is no private property; a system or condition of society in which the means
of production are owned and controlled by the state.
- a road construction technique which involves spreading tar over
layers of crushed stone and then rolling the surface smooth.
- an informal
lecture or discussion among college students and faculty, held with the
aim of raising awareness and understanding of political or social
- on January 30, 1968, the North Vietnamese and Viet Cong (National
Liberation Front, NLF) launched a massive surprise offensive during the
Tet (lunar new year) festival. Fighting was especially fierce in Saigon
and Hué. Although the general uprising that the NLF expected did
not materialize, the offensive had an important strategic effect because
it convinced a number of Americans that, contrary to their government's
claims, the insurgency in South Vietnam could not be crushed and the
war would continue for years to come. - "Vietnam War" Britannica
- pacifist and social reformer who ran for
president of the U.S. on the Socialist Party ticket in six successive
elections, beginning in 1928.
- a huge public square in Beijing, China, site of a series of student-led prodemocracy
demonstrations in 1989. The initially peaceful memorial demonstrations
were suppressed by the Chinese army -- hundreds of demonstrators were
killed, thousands injured. Following
the violence, the government conducted widespread arrests, summary trials,
and executions of students and workers.
- a method of producing colorful swirled patterns on cloth by tying it
with string, rubberbands,
etc. to shield parts of the fabric from the dye. Tie-dyed clothing was
popular with the counter-culture because it was home-made and
individualistic, rather than commercial and mass-produced.
- originally NATIONAL URBAN LEAGUE, American voluntary service agency tracing
its origin to 1911 and dedicated to eliminating racial segregation and
discrimination. The primary task of helping migrants gradually
evolved over the years into larger concerns. The League emerged as one of
the strongest forces in the civil rights struggle. "National
Urban League" Britannica Online.
- term (used by the South Vietnamese government and U.S. military and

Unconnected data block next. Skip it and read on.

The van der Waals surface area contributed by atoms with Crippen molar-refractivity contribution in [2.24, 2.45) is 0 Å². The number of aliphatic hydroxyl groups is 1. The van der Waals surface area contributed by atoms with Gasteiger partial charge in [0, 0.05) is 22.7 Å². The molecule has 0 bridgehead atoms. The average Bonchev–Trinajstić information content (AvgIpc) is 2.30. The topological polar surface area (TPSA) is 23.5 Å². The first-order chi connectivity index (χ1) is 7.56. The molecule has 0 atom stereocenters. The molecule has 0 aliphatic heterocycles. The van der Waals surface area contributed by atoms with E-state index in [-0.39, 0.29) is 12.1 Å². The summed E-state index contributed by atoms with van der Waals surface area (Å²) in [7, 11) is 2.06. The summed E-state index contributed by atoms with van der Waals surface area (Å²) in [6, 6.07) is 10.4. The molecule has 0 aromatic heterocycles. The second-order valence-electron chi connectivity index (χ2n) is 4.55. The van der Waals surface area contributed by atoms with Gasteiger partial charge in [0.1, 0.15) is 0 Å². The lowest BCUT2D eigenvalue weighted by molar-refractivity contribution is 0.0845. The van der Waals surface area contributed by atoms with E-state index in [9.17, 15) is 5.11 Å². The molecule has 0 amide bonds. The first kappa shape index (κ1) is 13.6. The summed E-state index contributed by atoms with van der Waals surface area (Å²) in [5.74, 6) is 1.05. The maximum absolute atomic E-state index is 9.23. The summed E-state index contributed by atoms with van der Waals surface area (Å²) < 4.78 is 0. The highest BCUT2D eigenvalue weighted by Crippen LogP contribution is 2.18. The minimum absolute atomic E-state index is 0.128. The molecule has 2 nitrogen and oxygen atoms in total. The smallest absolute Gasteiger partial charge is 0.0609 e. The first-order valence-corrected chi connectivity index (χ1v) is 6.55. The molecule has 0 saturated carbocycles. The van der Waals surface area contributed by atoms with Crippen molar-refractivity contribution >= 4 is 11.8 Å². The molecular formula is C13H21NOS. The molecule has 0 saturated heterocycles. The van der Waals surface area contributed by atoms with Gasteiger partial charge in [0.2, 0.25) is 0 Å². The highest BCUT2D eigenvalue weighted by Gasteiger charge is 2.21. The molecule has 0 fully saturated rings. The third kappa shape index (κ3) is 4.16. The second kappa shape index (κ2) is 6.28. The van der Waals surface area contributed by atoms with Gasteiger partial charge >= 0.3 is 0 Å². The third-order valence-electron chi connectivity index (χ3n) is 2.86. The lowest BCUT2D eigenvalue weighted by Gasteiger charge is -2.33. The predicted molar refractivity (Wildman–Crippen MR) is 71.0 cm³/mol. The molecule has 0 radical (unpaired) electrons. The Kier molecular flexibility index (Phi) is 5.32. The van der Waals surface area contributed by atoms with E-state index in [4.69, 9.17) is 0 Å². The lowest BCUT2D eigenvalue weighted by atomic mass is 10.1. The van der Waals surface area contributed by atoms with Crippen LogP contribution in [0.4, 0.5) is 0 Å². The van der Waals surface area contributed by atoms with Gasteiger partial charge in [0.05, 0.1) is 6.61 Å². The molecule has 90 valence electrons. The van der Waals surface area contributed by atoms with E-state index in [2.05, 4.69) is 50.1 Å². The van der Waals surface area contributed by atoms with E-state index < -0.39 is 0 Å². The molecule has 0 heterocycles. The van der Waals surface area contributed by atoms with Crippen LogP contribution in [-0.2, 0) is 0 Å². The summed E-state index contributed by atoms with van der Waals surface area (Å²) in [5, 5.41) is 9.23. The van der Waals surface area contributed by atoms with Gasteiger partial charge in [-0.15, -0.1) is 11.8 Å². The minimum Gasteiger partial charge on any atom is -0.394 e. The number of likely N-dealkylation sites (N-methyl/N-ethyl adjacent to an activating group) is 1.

journalists) for South Vietnamese fighters who were trained and armed in North
Vietnam to use guerrilla tactics against the South Vietnamese army (Army of
the Republic of Vietnam, ARVN) and the U.S. military. The political
organization comprising the Viet Cong and South Vietnamese civilians who
supported the unification of Vietnam was the National Liberation Front
- country in Southeast Asia, situated along the eastern coast of the
Indochinese Peninsula. Vietnam is bordered by China, Laos, Cambodia,
and the Gulf of Tonkin and the South China Sea. French colonial control
was resisted by nationalists and communists led by Ho Chi Minh, who
defeated the French at Dien Bien Phu in 1954. Vietnam was divided at the
17th parallel into a northern portion in which nationalists and
communists had a strong base of popular support and a southern portion
backed by the U.S. The U.S.
engaged in a long and costly war with the North
Vietnamese and Viet Cong, justified on the grounds that all
of East Asia would become communist if Vietnam became communist
(Domino Theory). Prosecution of the Vietnam War caused serious
political division and social unrest in the U.S., and U.S. troops were
finally withdrawn in March 1973. In 1975 Vietnam was re-unified as the
Socialist Republic of Vietnam. The U.S. maintained a trade embargo
against Vietnam until 1994. In 1995 trade and diplomatic relations
with Vietnam were normalized.
World Factbook Entry on Vietnam (with map)
George C. Wallace
- governor of Alabama from 1962-1966, 1970-1978, and 1982-1986.
George Wallace became a nationwide symbol of intransigence toward racial
integration in schools when he stood in the schoolhouse door
at the University of Alabama in an attempt to prevent African American students